The original trailer for Roger Corman’s 1964 adaptation of Edgar Allen Poe’s Masque of the Red Death claims it comes from the “Master-Designer of Evil Desires” and stars the “Prince of Horror” Vincent Price. When you also consider that it was produced and directed by a man called the “Pope of Pop Cinema,” that’s a lot of titles for a single, 90-minute film to live up to. The surprise is that…well, it actually does for the most part.
Price plays Prince Prospero, whose domain includes a village recently afflicted with a plague called the Red Death. To protect himself and the rest of the one-percent of medieval-esque Italy, he locks himself in his castle along with the rest of the nobility and with Francesca (Jane Asher), an innocent young woman from the village. A proud Satanist, Prospero has plans to corrupt Francesca, but everything starts to go awry during a decadent masquerade ball…
And most of us know what happens after that. Then again, the plot of the film is never really the biggest selling point. It rarely is in Corman’s work, even in the best of times. Although Masque is certainly among the best work he’s ever done this film is all about mood, visuals, and Vincent Price, all three of which deliver remarkably.
Corman was notorious for cutting corners and for his…shall we say “expedited” shooting schedules. His series of films based on Poe’s works—of which Masque is the seventh and definitely the highlight—are a distinctive and conscious break from that approach. The sets are sumptuous, the costumes spectacular, and the designs bold and compelling. While there’s little attention paid to historical accuracy or practicality, Corman’s frame here is rarely boring to watch.
There’s also a marked lack of camp present, even though that is unavoidable. Aside from a rather clumsily-staged scene involving an attack falcon, it’s clear Corman was dedicated to making a film that was both sincere and entertaining. While the purple script by Charles Beaumont and R. Wright Campbell occasionally threatens to elevate the film into the camp stratosphere, the understated and natural performances of the cast keep it relatively grounded.
It’s Vincent Price who especially keeps the film on track and striding forward. Price’s undeniable charisma and velvety voice make Prospero a figure of devilish charm and intriguing wickedness. Prospero is a complete monster, but it’s hard not to appreciate him because of Price’s singularly compelling performance. When Francesca starts to warm to him, it’s not hard to see why. It makes the actual male protagonist, Francesca’s lover Gino, seem superfluous by comparison. Played by David Weston, his handsome, youthful energy is appealing but ultimately no match for Price’s sophisticated confidence.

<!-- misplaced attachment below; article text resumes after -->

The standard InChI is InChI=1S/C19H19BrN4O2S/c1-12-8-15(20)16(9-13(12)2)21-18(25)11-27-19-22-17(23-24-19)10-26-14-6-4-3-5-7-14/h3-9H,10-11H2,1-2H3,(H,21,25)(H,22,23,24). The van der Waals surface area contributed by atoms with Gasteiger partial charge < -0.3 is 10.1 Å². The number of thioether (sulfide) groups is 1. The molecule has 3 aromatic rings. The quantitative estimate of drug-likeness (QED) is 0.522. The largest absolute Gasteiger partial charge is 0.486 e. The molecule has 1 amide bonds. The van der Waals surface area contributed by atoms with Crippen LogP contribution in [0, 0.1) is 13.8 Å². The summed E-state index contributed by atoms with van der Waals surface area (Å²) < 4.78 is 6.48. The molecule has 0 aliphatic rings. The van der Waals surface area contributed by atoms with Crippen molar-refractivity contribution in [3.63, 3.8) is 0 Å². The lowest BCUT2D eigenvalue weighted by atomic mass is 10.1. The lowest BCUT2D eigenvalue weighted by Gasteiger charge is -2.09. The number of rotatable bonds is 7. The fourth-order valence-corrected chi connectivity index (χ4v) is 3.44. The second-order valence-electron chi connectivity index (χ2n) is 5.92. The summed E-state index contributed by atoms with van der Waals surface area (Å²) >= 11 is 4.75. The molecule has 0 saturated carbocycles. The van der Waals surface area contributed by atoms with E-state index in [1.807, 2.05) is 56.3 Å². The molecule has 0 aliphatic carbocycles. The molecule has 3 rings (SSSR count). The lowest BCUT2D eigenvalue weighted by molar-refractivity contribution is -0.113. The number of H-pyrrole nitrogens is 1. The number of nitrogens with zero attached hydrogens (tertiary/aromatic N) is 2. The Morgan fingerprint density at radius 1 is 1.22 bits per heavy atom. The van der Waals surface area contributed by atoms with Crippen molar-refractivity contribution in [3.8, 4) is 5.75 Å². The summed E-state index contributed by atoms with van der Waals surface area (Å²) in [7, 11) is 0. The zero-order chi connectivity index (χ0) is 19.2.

Corman leans heavily into the metaphors of Poe’s original work here, sometimes being a bit too on the nose about it. This is especially true during the climax, when the personification of the Red Death invades the masquerade ball. However, his dedication to Poe’s original intent is admirable, and even the additions he makes to the source material seem so well-integrated that it makes you re-read the original story to see if you’d forgotten they were always there.
For all that Masque does well, it does still suffer from some chronic Corman-isms. The film is an incredibly slow burn, and even the finale has a relatively modest if not constant energy. The first act also drags quite a bit, as Corman spends far too much time setting up the characters who are not Prospero. While they might be the heroes of the piece, we’re here to see Vincent Price, and every scene he isn’t on screen can’t help but feel like a bit of a waste. There’s also a bizarre psychedelic dream sequence that, while interesting on its own, fits poorly within the comparatively naturalistic narrative.
Regardless, Masque is a moment of genuine brilliance from Corman, a master class in villainy by Vincent Price, and a reminder of the enduring power of Poe’s work. It might not be the most obvious choice for viewing during a time of pandemic, but it does remind us that station, wealth, and privilege are no shield from the horrors of the world. There’s an odd bit of comfort in that, to be sure, and sometimes even odd comfort is a welcome thing.
FBOTU Score: 7 out of 10 / B
Next week, the apocalypse goes from micro to macro and from campy to satire when we look at the mini-series Good Omens.
Masque of the Red Death can be streamed through Amazon Prime and Vudu.